Business Continuity for Your Small Business

If you’re a small business owner, you understand your business better than anyone else. While you’ve worked hard to get where you’re at, you always have to work hard to protect what you’ve earned. You know what you need to do to be successful, and a business continuity plan is about protecting the tools you depend on for that success, including critical operations like your network, cloud platform, and IT infrastructure.

In a previous post, we discuss the critical differences between backup disaster recovery (BDR) and business continuity planning (BCP). In short, BDR focuses on restoring mission-critical network operations as rapidly as possible following a disaster while BCP centers around restoring standard network functionality as efficiently as possible. Both are critical for protecting your business by minimizing the lost revenue and customer dissatisfaction associated with downtime.

In this post, we’re going to take a closer look at some key business continuity strategies that your business should explore if you want to stay protected from the threats of tomorrow.

Formulating a Strategy

It always helps to begin by outlining what your business needs out of a business continuity platform. Clarifying these simple questions can help you kick off your project with deeper insight into your needs.


What network tools does your business use on an hourly basis? A daily basis? A weekly basis? Monthly basis? Pinpointing which systems your team depends on the most is the first step to understanding which systems your BCP needs to prioritize.


With a more in-depth understanding of your current infrastructure, you need to clarify which threats could potentially harm your business. On top of considering potential risks, you should also rank which are most likely to happen along with how much they would impact day-to-day operations.

Budget Requirements

If you had unlimited amounts of money, you could throw money at your business continuity solutions and stay protected from almost any threat out there (black holes, solar storms, and the reversal of the poles being the most obvious exceptions). Unfortunately, you probably don’t have that luxury. That’s why performing a cost-benefit analysis is crucial to understanding how to best utilize your money. Once you’ve calculated the ideal balance between budget and benefits, you’re ready to start researching specific business continuity platforms you can deploy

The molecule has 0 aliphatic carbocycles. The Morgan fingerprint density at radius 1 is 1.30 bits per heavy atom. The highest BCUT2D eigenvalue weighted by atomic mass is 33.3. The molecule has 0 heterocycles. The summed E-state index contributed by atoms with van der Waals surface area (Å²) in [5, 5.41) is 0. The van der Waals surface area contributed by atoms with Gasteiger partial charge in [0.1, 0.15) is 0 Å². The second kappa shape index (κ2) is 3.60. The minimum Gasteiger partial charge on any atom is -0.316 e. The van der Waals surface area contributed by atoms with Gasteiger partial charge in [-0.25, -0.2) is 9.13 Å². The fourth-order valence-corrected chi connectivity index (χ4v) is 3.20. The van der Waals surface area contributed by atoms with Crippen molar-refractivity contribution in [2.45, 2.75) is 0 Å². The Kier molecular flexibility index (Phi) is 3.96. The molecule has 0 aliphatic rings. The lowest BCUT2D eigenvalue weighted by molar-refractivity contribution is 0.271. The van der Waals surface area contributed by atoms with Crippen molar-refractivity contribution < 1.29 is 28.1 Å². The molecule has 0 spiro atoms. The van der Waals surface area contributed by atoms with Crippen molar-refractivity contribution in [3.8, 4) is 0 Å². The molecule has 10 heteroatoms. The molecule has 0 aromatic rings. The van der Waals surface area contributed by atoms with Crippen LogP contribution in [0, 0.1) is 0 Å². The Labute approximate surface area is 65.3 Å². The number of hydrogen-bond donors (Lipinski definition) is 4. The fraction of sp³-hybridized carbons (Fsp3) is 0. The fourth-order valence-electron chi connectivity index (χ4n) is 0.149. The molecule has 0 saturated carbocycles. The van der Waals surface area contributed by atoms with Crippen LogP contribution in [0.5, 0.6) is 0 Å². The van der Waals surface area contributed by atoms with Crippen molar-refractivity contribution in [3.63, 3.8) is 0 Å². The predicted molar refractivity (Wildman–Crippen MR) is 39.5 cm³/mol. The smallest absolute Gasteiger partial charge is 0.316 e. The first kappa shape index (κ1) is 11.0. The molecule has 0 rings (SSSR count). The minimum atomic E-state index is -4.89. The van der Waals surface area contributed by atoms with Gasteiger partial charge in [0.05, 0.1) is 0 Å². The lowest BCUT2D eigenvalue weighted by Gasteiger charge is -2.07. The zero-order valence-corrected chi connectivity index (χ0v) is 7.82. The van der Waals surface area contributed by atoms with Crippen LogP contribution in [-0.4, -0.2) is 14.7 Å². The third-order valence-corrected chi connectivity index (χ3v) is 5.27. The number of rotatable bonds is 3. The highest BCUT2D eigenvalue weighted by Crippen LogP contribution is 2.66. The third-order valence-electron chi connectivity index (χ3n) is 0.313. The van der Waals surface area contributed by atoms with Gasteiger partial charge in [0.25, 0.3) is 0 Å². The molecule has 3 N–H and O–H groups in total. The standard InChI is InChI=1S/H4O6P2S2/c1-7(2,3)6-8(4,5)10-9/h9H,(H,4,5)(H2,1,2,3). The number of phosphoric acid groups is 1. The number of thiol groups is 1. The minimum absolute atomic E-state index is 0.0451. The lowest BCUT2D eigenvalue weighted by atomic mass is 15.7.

As always, if you want to gain more concrete answers to these questions, you may want to consider hiring an IT continuity consultant to perform an audit of your existing network.

Business Continuity Platforms

Some of the most common business continuity options for small business include:

Built-In Continuity Tools

Chances are some of the software your team already uses have built-in continuity options. Programs like Microsoft Office, web-based platforms like Google Docs, and Dropbox all offer free, simple cloud-based continuity platforms that ensure your team has access to documents anywhere, anytime. You can always explore ways to unify these platforms for more comprehensive continuity.

Hosted Continuity Platforms

With Software-as-a-Service (SaaS) offerings, your applications are hosted on servers at an off-site data center. You don’t have to worry about installing, upgrading, repairing, or managing any server infrastructure; that’s all handled by your provider. You can stay protected from natural disasters, cyber attacks, and theft with minimal hassle. The biggest downside is that you have little control over how network resources are managed or allocated.

In-House Infrastructure

If you want more control over how your backup server resources are allocated and managed, you can always consider deploying your own in-house continuity platform. The downside: you may have to hire additional staff to maintain and support your infrastructure.

Hybrid Systems

If you want to balance your continuity system instead of depending entirely on one platform, a hybrid system is always an option. Best when handled by a managed service provider (MSP), you can prioritize disaster preparedness by leveraging multiple continuity systems and integrating them as one.

Springfield, MO IT Support

If your small business wants to elevate your network preparedness to the next level, contact the experts at PCNet today. We’ll explore your business continuity options to develop a solution that’s customized for your needs.

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